"LIGHTNING ROD" RETIRES: During a training-camp practice in Westminster several years ago, just as much-scrutinized and -discussed Kyle Boller was getting under center to lead a team drill, the skies opened and a tremendous lightning and thunderstorm pelted the field.
That seemed appropriate, for Boller had recently been the subject of a PressBox cover story titled "Lightning Rod."
The 31-year-old Boller, who retired from football during the weekend after signing with the San Diego Chargers, was one of the most opinion-provoking athletes in Baltimore sports history. Most fans either really liked him, or completely despised him.
Along with Terrell Suggs, Boller was one of two first-round picks the Ravens selected in 2003. There was talk that the team actually preferred Byron Leftwich, whom the Jacksonville Jaguars snagged after a draft-day snafu.
Even though Boller didn't play to the level of a first-round selection, he was one of the most conscientious, hard-working players to ever put on a Ravens uniform. But Boller's outward intensity showed that he was perhaps too willing to make a quick first impression, what with his nervous feet and jittery pocket presence.
If anything, Boller -- whose career spanned eight years in Baltimore, St. Louis and Oakland -- was inconsistent rather than inept, and there's a difference. Inept quarterbacks are the ones usually known as busts, who don't last long in the league and who post abysmal stats while they do play.
Boller lasted longer than the likes of Akili Smith, Ryan Leaf and JaMarcus Russell. Although his career passer rating of almost 70 (56.7 percent completions, 48 touchdowns, 54 interceptions) isn't great, he had a dedication and passion for the game that were more evident than that showed by some of the aforementioned quarterbacks, and plenty more that didn't pan out.
Just keep in mind that Boller -- married to former beauty-pageant queen Carrie Prejean, with whom he has a daughter -- holds the Ravens' single-game passer rating record (136.8), set on a night when he outdueled the great Brett Favre.
Not only that, Boller had three career three-touchdown games, the same number as Joe Flacco, and his 44 interceptions during five seasons here are two fewer than Flacco's total during four years. Boller was also sacked 37 fewer times than Flacco, even thought he played one more season.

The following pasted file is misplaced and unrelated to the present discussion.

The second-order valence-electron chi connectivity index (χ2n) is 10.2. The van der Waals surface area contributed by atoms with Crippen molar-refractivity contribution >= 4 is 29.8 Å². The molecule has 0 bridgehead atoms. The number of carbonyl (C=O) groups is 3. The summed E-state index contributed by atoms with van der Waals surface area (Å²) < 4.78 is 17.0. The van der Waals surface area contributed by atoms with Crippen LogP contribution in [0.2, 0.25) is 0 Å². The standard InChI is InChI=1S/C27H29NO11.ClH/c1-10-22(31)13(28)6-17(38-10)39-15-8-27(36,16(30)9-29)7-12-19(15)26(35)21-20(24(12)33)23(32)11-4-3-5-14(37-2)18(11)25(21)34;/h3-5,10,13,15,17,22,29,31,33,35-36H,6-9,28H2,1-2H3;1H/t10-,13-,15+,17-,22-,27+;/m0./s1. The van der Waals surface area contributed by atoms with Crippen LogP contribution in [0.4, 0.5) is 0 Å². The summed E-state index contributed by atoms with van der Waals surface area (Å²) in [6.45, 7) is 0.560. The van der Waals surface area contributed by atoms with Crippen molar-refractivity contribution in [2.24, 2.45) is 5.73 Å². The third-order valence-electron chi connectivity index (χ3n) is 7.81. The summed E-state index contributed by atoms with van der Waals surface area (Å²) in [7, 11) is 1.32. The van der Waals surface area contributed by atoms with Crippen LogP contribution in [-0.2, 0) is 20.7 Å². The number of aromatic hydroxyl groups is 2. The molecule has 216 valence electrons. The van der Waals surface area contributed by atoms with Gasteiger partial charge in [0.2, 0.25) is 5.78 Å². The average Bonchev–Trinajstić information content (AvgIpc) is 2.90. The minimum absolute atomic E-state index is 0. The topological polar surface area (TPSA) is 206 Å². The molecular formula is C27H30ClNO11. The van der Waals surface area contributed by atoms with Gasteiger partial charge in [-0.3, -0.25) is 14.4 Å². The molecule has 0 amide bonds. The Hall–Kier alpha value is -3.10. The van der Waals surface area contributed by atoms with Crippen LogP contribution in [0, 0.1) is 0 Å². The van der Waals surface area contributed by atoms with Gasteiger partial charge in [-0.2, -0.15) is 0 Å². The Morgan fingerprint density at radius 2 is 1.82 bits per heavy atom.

Boller may not have brought down the thunder as a first-round pick should, but he provided many lightning-bright moments.
QUOTE OF THE DAY: Legendary Colts and Orioles broadcaster Chuck Thompson always used to say, "You're never as good as you look when you're winning and you're never as bad as you look when you're losing."
Ravens' first-year defensive coordinator Dean Pees feels the same way.
"I have to watch the film," Pees said after a recent practice. "I hate to always mention that, because film is never as good as you think you are, and you're never as bad as you think you are.
"You think you had a terrible day, and you watch the film and you weren't as [bad as] you thought. Some days, you think you're really good and you see a ton of mistakes."
JOEY P'S TRIVIA TIME ANSWER: Here's the question we asked you in our last entry:
In 2001, the top two vote-getters in the Heisman Trophy award ballotting were, predictably, a pair of quarterbacks, Nebraska's Eric Crouch and Florida's Rex Grossman.
But a present-day Raven, who does not play one of the so-called offensive "skill positions," got 26 first-place votes and was eighth in the ballotting that year. Who is he?
It may be hard for some to believe it now, but those gaudy Heisman vote totals belong to none other than the Ravens' itinerant left tackle, Bryant McKinnie.
While playing at the University of Miami, McKinnie got to block for a potent running attack. Not only that, one of his defensive teammates was present-day Ravens free safety Ed Reed, who was among those that recommended the Ravens sign him last year.
But despite McKinnie's current problems, he was a first-team All-America choice and the Outland Trophy winner -- given to the nation's best lineman -- for a Hurricanes team that won the 2001 Bowl Championship Series title during his senior year.
Plus, even though McKinnie did not win the Heisman Trophy, Sports Illustrated magazine named him the overall college Player of the Year.
McKinnie was one of five Hurricane players taken during the first round of the 2002 draft, which tied a 34-year-old record set by a Southern California team that included running back O.J. Simpson.
Posted July 30, 2012